COVID-19 is a new illness that can affect your lungs and airways. It’s caused by a virus called coronavirus.
Coronavirus is a mild, upper respiratory tract infection, with or without fever, and a cough that can potentially develop into pneumonia, causing breathing difficulties. As with influenza, coronavirus can be more dangerous for vulnerable people such as the elderly and those with cancer, diabetes, chronic lung disease and other conditions that result in a weakened immune system. The virus is most often spread via close (up to six feet) person-to-person contact. Just like influenza and other respiratory illnesses, respiratory droplets from infected coughs or sneezes can land in the mouths or noses of those nearby or be inhaled into their lungs. However, it’s currently unclear if a person can get 2019-nCoV by handling a virus-contaminated surface or object and then touching their own mouth, nose or eyes. Typically, with most respiratory viruses, people are thought to be at their most contagious when they appear ill with symptoms.
What’s the risk of coronavirus in the UK?
The UK Chief Medical Officers have raised the risk to the public from low to moderate.
Health professionals are working to contact anyone who has been in close contact with people who have coronavirus.
What’s the risk of coronavirus for those who have travelled recently?
There are some countries and areas where there’s a higher chance of coming into contact with someone with coronavirus.
What you should do
According to the latest information, the virus is most likely to occur in people who have recently returned from China, Hong Kong, Japan, Macau, Malaysia, Republic of Korea, Singapore, Taiwan or Thailand. For everyone’s safety and wellbeing, we strongly urge that family members or friends who have recently travelled to these places, or have been in contact with people who have travelled to/from such countries, do not visit their loved one in the homes until the incubation period has passed. This is currently 14 days, but this advice may change.
Symptoms of coronavirus
The symptoms of coronavirus are:
- a cough
- a high temperature
- shortness of breath
But these symptoms do not necessarily mean you have the illness. The symptoms are similar to other illnesses that are much more common, such as cold and flu.
How coronavirus is spread
Because it’s a new illness, we do not know exactly how coronavirus spreads from person to person. Similar viruses are spread in cough droplets. It’s very unlikely it can be spread through things like packages or food.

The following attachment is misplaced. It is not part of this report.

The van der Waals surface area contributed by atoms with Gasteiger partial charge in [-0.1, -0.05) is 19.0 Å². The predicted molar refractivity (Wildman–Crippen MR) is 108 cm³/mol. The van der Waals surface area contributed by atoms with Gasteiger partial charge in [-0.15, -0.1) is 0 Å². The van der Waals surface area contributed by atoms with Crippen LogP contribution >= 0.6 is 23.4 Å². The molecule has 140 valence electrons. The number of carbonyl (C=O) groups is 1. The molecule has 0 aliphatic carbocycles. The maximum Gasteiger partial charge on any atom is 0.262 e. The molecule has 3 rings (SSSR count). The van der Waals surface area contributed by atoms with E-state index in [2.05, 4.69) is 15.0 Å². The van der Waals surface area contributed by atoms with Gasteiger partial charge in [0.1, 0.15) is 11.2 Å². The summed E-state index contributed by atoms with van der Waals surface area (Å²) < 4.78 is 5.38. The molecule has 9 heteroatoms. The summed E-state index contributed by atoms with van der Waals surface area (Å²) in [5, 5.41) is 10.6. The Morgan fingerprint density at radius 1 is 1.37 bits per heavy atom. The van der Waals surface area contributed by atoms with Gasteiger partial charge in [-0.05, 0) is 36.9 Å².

Do I need to avoid public places?
Most people can continue to go to work, school and other public places. You only need to stay away from public places (self-isolate) if advised to by the 111 online coronavirus service or a medical professional.
How to avoid catching or spreading coronavirus
Check if you need medical help
NHS 111 has an online coronavirus service that can tell you if you need medical help and advise you what to do.
Use this service if:
- you think you might have coronavirus
- in the last 14 days you’ve been to a country or area with a high risk of coronavirus
- you’ve been in close contact with someone with coronavirus
Do not go to a GP surgery, pharmacy or hospital. Call 111 if you need to speak to someone.
How to self-isolate if you’re asked to
If there’s a chance you could have coronavirus, you may be asked to stay away from other people (self-isolate).
This means you should:
- stay at home
- not go to work, school or public places
- not use public transport or taxis
- ask friends, family members or delivery services to do errands for you
- try to avoid visitors to your home – it’s OK for friends, family or delivery drivers to drop off food
You may need to do this for up to 14 days to help reduce the possible spread of infection.
Read more coronavirus self-isolation advice.
Treatment for coronavirus
There is currently no specific treatment for coronavirus.
Antibiotics do not help, as they do not work against viruses.
Treatment aims to relieve the symptoms while your body fights the illness.
You’ll need to stay in isolation away from other people until you’ve recovered.